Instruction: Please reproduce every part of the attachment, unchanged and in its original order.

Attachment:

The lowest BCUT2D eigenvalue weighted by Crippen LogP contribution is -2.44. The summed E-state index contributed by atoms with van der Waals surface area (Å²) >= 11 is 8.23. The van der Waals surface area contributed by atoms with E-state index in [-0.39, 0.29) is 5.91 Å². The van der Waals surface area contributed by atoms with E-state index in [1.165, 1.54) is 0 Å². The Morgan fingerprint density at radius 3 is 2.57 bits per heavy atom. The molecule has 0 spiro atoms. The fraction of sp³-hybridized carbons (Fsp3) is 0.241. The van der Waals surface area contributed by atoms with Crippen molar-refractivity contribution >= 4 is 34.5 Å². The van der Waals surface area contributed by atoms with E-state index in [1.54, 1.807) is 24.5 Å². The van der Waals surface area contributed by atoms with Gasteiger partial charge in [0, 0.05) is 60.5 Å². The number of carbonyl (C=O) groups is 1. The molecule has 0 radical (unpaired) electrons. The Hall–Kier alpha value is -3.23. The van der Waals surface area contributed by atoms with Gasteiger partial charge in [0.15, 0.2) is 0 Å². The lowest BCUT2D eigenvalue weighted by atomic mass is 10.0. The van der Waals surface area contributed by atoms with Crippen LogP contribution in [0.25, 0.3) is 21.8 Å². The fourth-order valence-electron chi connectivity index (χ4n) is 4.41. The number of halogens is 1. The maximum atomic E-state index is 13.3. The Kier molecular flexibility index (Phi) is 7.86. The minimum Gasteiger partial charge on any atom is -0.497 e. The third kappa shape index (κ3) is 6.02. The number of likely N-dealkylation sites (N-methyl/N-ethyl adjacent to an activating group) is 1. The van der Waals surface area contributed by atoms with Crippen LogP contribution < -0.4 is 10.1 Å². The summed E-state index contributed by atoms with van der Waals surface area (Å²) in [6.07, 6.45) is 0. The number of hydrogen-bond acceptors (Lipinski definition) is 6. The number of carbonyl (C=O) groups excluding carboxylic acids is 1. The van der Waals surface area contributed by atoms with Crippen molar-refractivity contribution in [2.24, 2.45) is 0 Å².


The lowest BCUT2D eigenvalue weighted by Crippen LogP contribution is -2.44. The summed E-state index contributed by atoms with van der Waals surface area (Å²) >= 11 is 8.23. The van der Waals surface area contributed by atoms with E-state index in [-0.39, 0.29) is 5.91 Å². The van der Waals surface area contributed by atoms with E-state index in [1.165, 1.54) is 0 Å². The Morgan fingerprint density at radius 3 is 2.57 bits per heavy atom. The molecule has 0 spiro atoms. The fraction of sp³-hybridized carbons (Fsp3) is 0.241. The van der Waals surface area contributed by atoms with Crippen molar-refractivity contribution >= 4 is 34.5 Å². The van der Waals surface area contributed by atoms with E-state index in [1.54, 1.807) is 24.5 Å². The van der Waals surface area contributed by atoms with Gasteiger partial charge in [0, 0.05) is 60.5 Å². The number of carbonyl (C=O) groups is 1. The molecule has 0 radical (unpaired) electrons. The Hall–Kier alpha value is -3.23. The van der Waals surface area contributed by atoms with Gasteiger partial charge in [0.15, 0.2) is 0 Å². The lowest BCUT2D eigenvalue weighted by atomic mass is 10.0. The van der Waals surface area contributed by atoms with Crippen LogP contribution in [0.25, 0.3) is 21.8 Å². The fourth-order valence-electron chi connectivity index (χ4n) is 4.41. The number of halogens is 1. The maximum atomic E-state index is 13.3. The Kier molecular flexibility index (Phi) is 7.86. The minimum Gasteiger partial charge on any atom is -0.497 e. The third kappa shape index (κ3) is 6.02. The number of likely N-dealkylation sites (N-methyl/N-ethyl adjacent to an activating group) is 1. The van der Waals surface area contributed by atoms with Crippen LogP contribution < -0.4 is 10.1 Å². The summed E-state index contributed by atoms with van der Waals surface area (Å²) in [6.07, 6.45) is 0. The number of hydrogen-bond acceptors (Lipinski definition) is 6. The number of carbonyl (C=O) groups excluding carboxylic acids is 1. The van der Waals surface area contributed by atoms with Crippen molar-refractivity contribution in [2.24, 2.45) is 0 Å².